"He's a hands-on client," Brafman told Esquire in a profile rushed online this week. "He's relentless."

The magazine reported that Weinstein was running Brafman's strategy past other lawyers and advisers.

In the days before a Dec. 20 hearing on their failed bid to dismiss the case, Weinstein was peppering Brafman with emails and voicemails and showing up at his office after dark to work on strategy, the magazine reported.

Last week, in a statement responding to a Daily Beast article that he was looking for new lawyers, Weinstein said he was "looking to augment the team, not replace anyone."

"Harvey is the type of guy who gets a second opinion on his tuna salad," Brafman told Esquire.

In 2001, Brafman won an acquittal for hip-hop star Sean Combs after he was accused of toting an illegal handgun into a crowded Manhattan nightclub. In 2011, the lawyer helped former International Monetary Fund director Dominique Strauss-Kahn beat an attempted rape charge. The District Attorney's office ultimately dropped the charges, saying there were inconsistencies in the accuser's story.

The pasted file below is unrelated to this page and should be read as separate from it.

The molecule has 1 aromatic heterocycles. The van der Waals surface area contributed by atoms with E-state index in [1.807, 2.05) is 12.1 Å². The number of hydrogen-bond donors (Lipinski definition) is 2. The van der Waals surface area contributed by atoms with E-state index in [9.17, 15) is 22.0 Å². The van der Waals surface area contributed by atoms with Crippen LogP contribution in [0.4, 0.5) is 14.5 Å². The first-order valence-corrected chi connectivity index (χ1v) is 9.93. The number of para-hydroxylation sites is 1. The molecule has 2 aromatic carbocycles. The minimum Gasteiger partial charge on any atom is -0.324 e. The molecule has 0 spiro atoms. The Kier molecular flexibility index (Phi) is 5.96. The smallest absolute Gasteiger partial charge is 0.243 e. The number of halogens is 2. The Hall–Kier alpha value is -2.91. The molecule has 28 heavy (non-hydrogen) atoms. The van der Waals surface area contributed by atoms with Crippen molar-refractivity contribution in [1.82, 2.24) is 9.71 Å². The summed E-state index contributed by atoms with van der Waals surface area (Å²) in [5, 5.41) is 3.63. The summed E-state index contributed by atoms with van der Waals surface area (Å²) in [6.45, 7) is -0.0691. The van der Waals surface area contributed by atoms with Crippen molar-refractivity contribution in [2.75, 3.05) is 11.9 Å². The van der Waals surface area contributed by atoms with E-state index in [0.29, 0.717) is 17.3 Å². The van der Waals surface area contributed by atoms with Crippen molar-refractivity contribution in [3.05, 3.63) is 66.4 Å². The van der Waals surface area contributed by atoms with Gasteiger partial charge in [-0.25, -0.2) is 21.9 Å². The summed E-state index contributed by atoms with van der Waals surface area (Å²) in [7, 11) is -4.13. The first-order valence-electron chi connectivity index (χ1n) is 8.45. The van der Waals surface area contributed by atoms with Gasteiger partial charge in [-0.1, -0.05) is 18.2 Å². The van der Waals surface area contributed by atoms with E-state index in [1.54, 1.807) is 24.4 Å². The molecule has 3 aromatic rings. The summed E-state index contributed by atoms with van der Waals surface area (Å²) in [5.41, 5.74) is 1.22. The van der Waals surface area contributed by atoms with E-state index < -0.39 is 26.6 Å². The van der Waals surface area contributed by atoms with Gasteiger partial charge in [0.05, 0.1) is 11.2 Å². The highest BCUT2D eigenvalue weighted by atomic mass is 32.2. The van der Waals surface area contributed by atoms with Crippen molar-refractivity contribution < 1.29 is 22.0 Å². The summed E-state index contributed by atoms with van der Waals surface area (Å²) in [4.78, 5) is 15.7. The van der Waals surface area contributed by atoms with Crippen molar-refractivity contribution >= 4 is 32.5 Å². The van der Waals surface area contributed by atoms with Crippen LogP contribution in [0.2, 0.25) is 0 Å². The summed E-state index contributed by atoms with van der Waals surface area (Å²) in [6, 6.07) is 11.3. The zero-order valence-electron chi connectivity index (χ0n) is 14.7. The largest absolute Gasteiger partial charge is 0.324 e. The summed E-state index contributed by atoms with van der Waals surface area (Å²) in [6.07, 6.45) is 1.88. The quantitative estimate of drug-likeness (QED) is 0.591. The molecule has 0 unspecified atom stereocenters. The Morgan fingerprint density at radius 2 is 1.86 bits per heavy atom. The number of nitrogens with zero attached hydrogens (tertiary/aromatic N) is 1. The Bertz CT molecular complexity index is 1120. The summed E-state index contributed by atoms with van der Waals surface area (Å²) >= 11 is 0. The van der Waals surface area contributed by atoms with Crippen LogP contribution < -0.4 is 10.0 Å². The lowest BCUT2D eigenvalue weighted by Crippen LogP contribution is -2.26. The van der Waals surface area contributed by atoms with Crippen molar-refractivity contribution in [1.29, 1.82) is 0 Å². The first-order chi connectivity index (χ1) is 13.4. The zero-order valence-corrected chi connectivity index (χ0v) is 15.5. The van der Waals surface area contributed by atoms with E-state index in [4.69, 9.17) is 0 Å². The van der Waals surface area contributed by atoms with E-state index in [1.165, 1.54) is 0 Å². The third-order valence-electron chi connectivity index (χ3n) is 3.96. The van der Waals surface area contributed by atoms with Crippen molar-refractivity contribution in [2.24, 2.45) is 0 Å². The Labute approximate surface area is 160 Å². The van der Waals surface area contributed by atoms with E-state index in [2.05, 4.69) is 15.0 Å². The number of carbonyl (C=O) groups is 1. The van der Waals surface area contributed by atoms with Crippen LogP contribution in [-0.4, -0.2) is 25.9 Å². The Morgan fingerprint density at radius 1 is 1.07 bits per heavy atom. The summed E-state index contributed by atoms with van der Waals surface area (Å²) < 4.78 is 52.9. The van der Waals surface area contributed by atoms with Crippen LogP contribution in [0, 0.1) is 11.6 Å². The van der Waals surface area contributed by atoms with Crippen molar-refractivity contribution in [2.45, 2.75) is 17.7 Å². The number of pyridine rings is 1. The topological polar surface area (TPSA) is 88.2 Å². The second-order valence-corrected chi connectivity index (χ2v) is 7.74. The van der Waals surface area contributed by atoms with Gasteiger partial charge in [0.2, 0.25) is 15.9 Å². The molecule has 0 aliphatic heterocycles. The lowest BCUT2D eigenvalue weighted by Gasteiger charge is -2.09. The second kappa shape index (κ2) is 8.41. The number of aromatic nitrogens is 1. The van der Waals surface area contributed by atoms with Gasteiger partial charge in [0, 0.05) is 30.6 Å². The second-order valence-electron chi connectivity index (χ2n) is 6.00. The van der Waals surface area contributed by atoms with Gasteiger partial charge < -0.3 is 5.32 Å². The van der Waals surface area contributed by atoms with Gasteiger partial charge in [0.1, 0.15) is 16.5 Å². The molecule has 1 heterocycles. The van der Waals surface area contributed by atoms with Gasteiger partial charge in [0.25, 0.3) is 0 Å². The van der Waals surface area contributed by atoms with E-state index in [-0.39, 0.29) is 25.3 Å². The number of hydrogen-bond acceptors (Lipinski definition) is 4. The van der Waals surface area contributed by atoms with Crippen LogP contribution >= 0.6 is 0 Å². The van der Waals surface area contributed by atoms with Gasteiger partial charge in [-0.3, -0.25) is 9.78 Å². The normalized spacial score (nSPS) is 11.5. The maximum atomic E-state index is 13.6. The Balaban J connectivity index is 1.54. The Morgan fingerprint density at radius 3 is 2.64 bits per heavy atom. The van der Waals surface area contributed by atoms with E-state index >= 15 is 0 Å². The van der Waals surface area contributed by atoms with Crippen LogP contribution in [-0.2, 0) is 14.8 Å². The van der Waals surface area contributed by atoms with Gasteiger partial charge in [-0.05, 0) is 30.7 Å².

Brafman used some of that playbook in Weinstein's case.

He also piled onto police and prosecutors, seizing on the detective's alleged misconduct and accusing Manhattan District Attorney Cyrus Vance Jr. of bowing to public pressure in the wake of the #MeToo movement.

Explaining his role in the Weinstein case, Brafman told The Associated Press last June: "I'm trying my best to save him in somewhat of an impossible situation he finds himself in."

Associated Press writers Tom Hays and Jennifer Peltz contributed to this report.

  • Thursday, Jan. 17, 2019